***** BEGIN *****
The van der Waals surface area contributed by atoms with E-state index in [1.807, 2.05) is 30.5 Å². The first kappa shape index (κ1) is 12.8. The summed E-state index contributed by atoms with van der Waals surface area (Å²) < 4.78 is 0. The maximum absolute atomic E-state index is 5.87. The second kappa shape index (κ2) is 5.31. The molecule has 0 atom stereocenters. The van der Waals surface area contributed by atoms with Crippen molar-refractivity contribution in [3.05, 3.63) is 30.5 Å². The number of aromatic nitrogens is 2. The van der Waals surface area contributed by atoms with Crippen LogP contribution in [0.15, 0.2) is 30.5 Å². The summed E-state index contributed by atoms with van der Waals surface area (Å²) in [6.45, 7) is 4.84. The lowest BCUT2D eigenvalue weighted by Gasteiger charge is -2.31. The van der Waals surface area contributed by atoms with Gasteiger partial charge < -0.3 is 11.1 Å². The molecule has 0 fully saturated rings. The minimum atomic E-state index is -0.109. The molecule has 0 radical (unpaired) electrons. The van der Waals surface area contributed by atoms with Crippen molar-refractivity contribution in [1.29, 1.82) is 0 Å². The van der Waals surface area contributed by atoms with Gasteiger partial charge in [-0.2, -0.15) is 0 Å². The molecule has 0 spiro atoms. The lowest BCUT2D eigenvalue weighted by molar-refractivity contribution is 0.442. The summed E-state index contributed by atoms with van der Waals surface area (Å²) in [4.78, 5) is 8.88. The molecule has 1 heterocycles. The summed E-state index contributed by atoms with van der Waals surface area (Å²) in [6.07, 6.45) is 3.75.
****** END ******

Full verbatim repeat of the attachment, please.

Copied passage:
The van der Waals surface area contributed by atoms with E-state index in [1.807, 2.05) is 30.5 Å². The first kappa shape index (κ1) is 12.8. The summed E-state index contributed by atoms with van der Waals surface area (Å²) < 4.78 is 0. The maximum absolute atomic E-state index is 5.87. The second kappa shape index (κ2) is 5.31. The molecule has 0 atom stereocenters. The van der Waals surface area contributed by atoms with Crippen molar-refractivity contribution in [3.05, 3.63) is 30.5 Å². The number of aromatic nitrogens is 2. The van der Waals surface area contributed by atoms with Crippen LogP contribution in [0.15, 0.2) is 30.5 Å². The summed E-state index contributed by atoms with van der Waals surface area (Å²) in [6.45, 7) is 4.84. The lowest BCUT2D eigenvalue weighted by Gasteiger charge is -2.31. The van der Waals surface area contributed by atoms with Gasteiger partial charge < -0.3 is 11.1 Å². The molecule has 0 fully saturated rings. The minimum atomic E-state index is -0.109. The molecule has 0 radical (unpaired) electrons. The van der Waals surface area contributed by atoms with Crippen molar-refractivity contribution in [1.29, 1.82) is 0 Å². The van der Waals surface area contributed by atoms with Gasteiger partial charge in [-0.2, -0.15) is 0 Å². The molecule has 0 spiro atoms. The lowest BCUT2D eigenvalue weighted by molar-refractivity contribution is 0.442. The summed E-state index contributed by atoms with van der Waals surface area (Å²) in [4.78, 5) is 8.88. The molecule has 1 heterocycles. The summed E-state index contributed by atoms with van der Waals surface area (Å²) in [6.07, 6.45) is 3.75.